Health risks beneath the painted beauty in America’s nail salons

By Thu Quach, Research Scientist, Cancer Prevention Institute of California and Director of Community Health and Research, Asian Health Services and Consulting Assistant Professor of Epidemiology at Stanford University

The desire for beautiful nails has fueled an entire nail salon industry that’s growing rapidly, with storefronts cropping up on every major street across the nation. Yet, the recent articles from the New York Times exposed an industry that’s left workers struggling both with unlivable wages and with damaged health. Everyone who enters a nail salon can be affected, yet the workers are the ones left entirely unprotected.Perfect nails, at what cost?

A chemical by any other name

Nail care products contain, in varying amounts, many toxic and potentially hazardous ingredients.

Chemical ingredients in nail care products range from cancer-causing compounds such as formaldehyde to others that disrupt the endocrine system. Researchers have identified toluene, formaldehyde and dibutyl phthalate – nicknamed the “toxic trio” because of their serious health impacts – as three chemicals of high concern for salon workers.

Toluene is a commonly used solvent that creates a smooth finish across the nail and keeps the pigment from separating in the bottle, but can affect the central nervous system and cause reproductive harm. Its major use is as an additive in gasoline.

Formaldehyde, a known carcinogen, is used as a nail-hardening agent and disinfectant for nail care tools.

Exposure to dibutyl phthalate, added to polishes to provide flexibility, has been linked to reproductive problems. In addition to this trio, there are many other harmful chemicals used in nail care products.

Many nail salons lack adequate exhaust ventilation or multiple pathways – such as open windows and doors – to increase indoor-outdoor air exchange. Evaporated chemicals from nail products are often trapped inside salons, meaning workers are continuously exposed. So workers’ exposure is amplified: first they experience direct contact with the chemicals in the products, then they continuously breathe in these chemicals within small, poorly ventilated salons.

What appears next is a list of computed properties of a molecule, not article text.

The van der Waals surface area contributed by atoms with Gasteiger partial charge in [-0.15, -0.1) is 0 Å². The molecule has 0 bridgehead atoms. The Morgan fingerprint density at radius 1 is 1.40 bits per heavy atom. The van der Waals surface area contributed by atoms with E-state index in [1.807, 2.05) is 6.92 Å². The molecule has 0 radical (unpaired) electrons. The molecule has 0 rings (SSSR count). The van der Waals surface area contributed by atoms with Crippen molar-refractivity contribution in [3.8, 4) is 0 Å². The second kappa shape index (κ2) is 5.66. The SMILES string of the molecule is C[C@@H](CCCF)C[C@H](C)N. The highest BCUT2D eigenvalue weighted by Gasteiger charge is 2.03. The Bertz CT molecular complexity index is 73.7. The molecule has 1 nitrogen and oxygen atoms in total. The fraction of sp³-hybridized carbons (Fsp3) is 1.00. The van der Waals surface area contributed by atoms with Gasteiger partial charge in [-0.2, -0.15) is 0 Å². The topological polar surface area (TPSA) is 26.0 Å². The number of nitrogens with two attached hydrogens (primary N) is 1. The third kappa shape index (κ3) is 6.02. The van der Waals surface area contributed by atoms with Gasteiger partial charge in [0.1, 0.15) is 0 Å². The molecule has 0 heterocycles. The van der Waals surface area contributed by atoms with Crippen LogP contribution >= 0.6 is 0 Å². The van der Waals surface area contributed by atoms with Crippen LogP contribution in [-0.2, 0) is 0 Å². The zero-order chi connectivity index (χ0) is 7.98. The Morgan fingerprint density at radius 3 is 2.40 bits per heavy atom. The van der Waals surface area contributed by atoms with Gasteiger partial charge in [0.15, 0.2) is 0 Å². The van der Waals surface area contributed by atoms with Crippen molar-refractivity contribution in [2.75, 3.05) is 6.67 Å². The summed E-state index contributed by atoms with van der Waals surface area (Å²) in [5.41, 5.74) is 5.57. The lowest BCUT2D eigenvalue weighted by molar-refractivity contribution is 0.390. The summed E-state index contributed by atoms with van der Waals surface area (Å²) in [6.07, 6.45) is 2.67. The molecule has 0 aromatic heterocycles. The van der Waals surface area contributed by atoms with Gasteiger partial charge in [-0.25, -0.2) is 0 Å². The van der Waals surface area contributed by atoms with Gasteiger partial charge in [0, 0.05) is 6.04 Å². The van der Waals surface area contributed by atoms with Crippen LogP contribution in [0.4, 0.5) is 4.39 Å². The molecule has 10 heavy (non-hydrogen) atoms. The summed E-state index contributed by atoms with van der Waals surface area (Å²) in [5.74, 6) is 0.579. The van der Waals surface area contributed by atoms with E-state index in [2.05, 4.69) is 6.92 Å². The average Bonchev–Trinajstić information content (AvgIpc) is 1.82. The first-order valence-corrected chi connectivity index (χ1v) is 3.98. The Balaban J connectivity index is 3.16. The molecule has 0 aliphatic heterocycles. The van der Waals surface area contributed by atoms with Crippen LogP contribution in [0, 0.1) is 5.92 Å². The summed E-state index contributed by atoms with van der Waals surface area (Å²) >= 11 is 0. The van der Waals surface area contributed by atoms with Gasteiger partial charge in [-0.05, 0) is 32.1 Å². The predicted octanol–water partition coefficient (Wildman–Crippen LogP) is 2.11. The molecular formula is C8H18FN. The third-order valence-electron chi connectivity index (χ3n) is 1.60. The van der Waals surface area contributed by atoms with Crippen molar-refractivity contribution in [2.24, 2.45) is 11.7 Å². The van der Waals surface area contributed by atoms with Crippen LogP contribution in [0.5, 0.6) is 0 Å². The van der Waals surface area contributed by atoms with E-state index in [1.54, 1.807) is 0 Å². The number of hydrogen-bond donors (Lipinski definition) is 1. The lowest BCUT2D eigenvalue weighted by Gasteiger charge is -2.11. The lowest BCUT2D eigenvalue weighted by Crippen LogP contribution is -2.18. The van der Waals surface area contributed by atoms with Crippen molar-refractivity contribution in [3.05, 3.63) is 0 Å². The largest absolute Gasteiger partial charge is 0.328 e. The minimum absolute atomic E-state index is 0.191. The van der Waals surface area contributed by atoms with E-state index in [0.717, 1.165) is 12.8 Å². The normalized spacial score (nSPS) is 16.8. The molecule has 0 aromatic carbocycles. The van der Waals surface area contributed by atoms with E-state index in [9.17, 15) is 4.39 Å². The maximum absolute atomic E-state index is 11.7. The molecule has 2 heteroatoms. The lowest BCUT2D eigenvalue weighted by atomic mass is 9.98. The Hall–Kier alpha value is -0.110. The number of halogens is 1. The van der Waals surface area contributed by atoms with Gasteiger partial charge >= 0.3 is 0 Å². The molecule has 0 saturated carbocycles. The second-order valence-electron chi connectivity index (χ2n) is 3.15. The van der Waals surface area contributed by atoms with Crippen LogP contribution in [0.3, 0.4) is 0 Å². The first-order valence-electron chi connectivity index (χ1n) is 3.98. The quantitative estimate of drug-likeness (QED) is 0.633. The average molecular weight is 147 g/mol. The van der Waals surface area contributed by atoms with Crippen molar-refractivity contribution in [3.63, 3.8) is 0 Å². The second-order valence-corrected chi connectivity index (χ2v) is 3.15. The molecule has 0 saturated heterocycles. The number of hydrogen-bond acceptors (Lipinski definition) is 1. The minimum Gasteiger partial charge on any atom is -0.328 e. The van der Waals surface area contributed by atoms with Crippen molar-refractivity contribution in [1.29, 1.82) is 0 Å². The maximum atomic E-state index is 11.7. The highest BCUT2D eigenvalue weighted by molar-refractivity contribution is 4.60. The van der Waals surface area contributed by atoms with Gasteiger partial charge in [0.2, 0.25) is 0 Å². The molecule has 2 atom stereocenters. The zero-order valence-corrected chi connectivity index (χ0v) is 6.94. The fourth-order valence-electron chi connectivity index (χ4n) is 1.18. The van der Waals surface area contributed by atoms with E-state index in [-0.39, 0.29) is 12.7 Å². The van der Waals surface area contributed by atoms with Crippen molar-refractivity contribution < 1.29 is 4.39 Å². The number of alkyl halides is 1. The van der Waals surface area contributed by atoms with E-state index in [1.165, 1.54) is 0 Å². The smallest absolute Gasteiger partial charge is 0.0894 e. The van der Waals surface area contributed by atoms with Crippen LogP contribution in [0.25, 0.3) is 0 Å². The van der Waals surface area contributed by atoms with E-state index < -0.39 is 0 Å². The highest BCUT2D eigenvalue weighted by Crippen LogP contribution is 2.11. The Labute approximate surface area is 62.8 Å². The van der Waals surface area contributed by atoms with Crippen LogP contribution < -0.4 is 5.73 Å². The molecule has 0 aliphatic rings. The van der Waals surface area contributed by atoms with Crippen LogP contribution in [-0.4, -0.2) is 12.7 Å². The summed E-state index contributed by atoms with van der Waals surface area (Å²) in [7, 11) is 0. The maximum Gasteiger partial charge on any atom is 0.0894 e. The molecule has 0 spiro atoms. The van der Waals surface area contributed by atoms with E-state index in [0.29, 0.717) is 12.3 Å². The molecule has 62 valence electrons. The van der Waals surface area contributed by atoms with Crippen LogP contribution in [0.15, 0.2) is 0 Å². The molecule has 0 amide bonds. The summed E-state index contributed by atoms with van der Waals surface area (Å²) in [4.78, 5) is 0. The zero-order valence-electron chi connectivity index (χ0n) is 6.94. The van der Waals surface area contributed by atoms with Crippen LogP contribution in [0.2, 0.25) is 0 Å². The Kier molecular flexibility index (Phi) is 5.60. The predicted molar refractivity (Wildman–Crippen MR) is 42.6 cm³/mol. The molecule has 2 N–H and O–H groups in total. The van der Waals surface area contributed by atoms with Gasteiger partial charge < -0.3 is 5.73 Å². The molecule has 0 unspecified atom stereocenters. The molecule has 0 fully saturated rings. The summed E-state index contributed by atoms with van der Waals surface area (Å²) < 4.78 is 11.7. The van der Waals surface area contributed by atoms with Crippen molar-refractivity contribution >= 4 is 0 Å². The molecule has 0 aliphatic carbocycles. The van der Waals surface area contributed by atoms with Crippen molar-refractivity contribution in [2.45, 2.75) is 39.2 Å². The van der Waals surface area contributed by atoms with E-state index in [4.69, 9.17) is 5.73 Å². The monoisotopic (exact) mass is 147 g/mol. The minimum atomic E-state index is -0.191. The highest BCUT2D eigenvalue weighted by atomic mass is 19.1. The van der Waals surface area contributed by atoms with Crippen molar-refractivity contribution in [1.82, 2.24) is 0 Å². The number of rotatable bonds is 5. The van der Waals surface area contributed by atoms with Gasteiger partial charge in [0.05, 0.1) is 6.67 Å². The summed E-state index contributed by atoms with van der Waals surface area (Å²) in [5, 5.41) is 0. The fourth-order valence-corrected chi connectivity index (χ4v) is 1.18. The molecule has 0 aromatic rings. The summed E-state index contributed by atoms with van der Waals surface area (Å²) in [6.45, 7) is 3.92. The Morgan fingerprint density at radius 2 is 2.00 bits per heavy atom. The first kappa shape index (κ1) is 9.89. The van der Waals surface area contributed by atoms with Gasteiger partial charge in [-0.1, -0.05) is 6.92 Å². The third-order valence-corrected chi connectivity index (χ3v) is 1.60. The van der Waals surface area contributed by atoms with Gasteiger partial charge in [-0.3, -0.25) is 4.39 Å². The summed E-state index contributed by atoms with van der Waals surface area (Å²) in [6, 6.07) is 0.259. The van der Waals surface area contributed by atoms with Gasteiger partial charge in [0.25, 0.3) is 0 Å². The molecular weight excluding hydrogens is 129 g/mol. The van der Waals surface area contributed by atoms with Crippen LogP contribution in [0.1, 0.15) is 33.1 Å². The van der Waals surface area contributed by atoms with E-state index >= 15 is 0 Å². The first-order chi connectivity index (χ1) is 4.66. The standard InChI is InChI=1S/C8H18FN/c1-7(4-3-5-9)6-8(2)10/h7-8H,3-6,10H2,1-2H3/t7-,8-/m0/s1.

Lack of regulatory oversight

Despite nail care products’ heavy use, industrial chemicals in cosmetics are largely unregulated in the US.

In fact, of the 10,000 chemicals used in personal care products, only about 10% have been assessed for safety. While the US Food and Drug Administration is responsible for the regulation of cosmetics, it lacks the legal authority to require manufacturers to conduct product pre-market testing to ensure consumer safety or to require listing of ingredients in products sold for professional use.

What does that mean for the average consumer? Bottom line, that bottle of nail polish you apply to your nails or the nails of your five-year-old little girl was put on the market without ever having been tested for safety.

For workers using nail care products daily, there is no requirement for product manufacturers to disclose ingredients on their labels. And even if they do, no one is really checking to ensure that these are accurate listings. A report by the California Department of Toxic Substances Control on product testing of various nail polish brands in the San Francisco Bay Area found that some contained harmful chemicals despite misleading labels that claimed they were free of such compounds.

The rising awareness of the health hazards posed by the chemical ingredients in nail care products has pressured manufacturers to create safer alternatives in the form of nail polishes free of the toxic trio. But many products still contain them and there is no regulatory oversight.

Health effects aren’t hypothetical

Nail salon workers pay a huge price in the form of their health. Exposure to nail care products with harmful chemicals can result in a number of health effects, ranging from skin irritations, eye injuries, allergic reactions, cognitive and neurological symptoms, nausea, respiratory problems, cancer and uncontrollable muscle contractions to impaired reproductive and development processes.

Research studies, including my research at the Cancer Prevention Institute of California, have documented acute health effects in these workers, such as headaches, breathing problems and skin irritations, commonly associated with overexposure to solvents used in these products. Studies have also shown that working in salons is linked to reproductive health problems, including spontaneous birth, preterm delivery and undersized babies as well as pregnancy complications. The exposures and health effects are enough to lead some governmental agencies, including the US Environmental Protection Agency (EPA), to invest in research and outreach to the salons.

As an epidemiologist, I have conducted multiple research studies to examine workplace exposures and health effects for nail salon workers. In my talks with hundreds of salon workers and owners, many have shared their personal stories of health problems, ranging from chronic headaches to tragic cases of cancer and pregnancy complications. While research doesn’t always provide definitive answers on the links between their workplace exposures and health problems, it’s hard to ignore the patterns in these stories.